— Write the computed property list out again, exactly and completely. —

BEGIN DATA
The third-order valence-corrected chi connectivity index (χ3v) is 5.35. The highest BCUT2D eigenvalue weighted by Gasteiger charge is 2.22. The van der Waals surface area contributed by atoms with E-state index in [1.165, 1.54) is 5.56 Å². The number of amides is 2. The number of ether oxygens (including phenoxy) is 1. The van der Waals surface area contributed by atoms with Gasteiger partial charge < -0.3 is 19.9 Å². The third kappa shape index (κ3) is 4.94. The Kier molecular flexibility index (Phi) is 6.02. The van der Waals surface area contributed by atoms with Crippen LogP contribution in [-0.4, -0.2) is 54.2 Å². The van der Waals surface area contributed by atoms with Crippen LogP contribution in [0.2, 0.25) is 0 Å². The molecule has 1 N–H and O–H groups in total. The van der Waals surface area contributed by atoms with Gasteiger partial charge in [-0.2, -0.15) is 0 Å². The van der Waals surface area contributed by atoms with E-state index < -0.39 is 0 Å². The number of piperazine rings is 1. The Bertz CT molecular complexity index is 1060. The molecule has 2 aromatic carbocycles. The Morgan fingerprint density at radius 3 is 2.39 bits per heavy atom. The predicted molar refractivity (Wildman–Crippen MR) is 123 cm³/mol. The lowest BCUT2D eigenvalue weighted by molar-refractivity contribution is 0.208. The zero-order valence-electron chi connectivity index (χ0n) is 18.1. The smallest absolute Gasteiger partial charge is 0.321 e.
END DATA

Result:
The third-order valence-corrected chi connectivity index (χ3v) is 5.35. The highest BCUT2D eigenvalue weighted by Gasteiger charge is 2.22. The van der Waals surface area contributed by atoms with E-state index in [1.165, 1.54) is 5.56 Å². The number of amides is 2. The number of ether oxygens (including phenoxy) is 1. The van der Waals surface area contributed by atoms with Gasteiger partial charge < -0.3 is 19.9 Å². The third kappa shape index (κ3) is 4.94. The Kier molecular flexibility index (Phi) is 6.02. The van der Waals surface area contributed by atoms with Crippen LogP contribution in [-0.4, -0.2) is 54.2 Å². The van der Waals surface area contributed by atoms with Crippen LogP contribution in [0.2, 0.25) is 0 Å². The molecule has 1 N–H and O–H groups in total. The van der Waals surface area contributed by atoms with Gasteiger partial charge in [-0.2, -0.15) is 0 Å². The van der Waals surface area contributed by atoms with E-state index < -0.39 is 0 Å². The number of piperazine rings is 1. The Bertz CT molecular complexity index is 1060. The molecule has 2 aromatic carbocycles. The Morgan fingerprint density at radius 3 is 2.39 bits per heavy atom. The predicted molar refractivity (Wildman–Crippen MR) is 123 cm³/mol. The lowest BCUT2D eigenvalue weighted by molar-refractivity contribution is 0.208. The zero-order valence-electron chi connectivity index (χ0n) is 18.1. The smallest absolute Gasteiger partial charge is 0.321 e.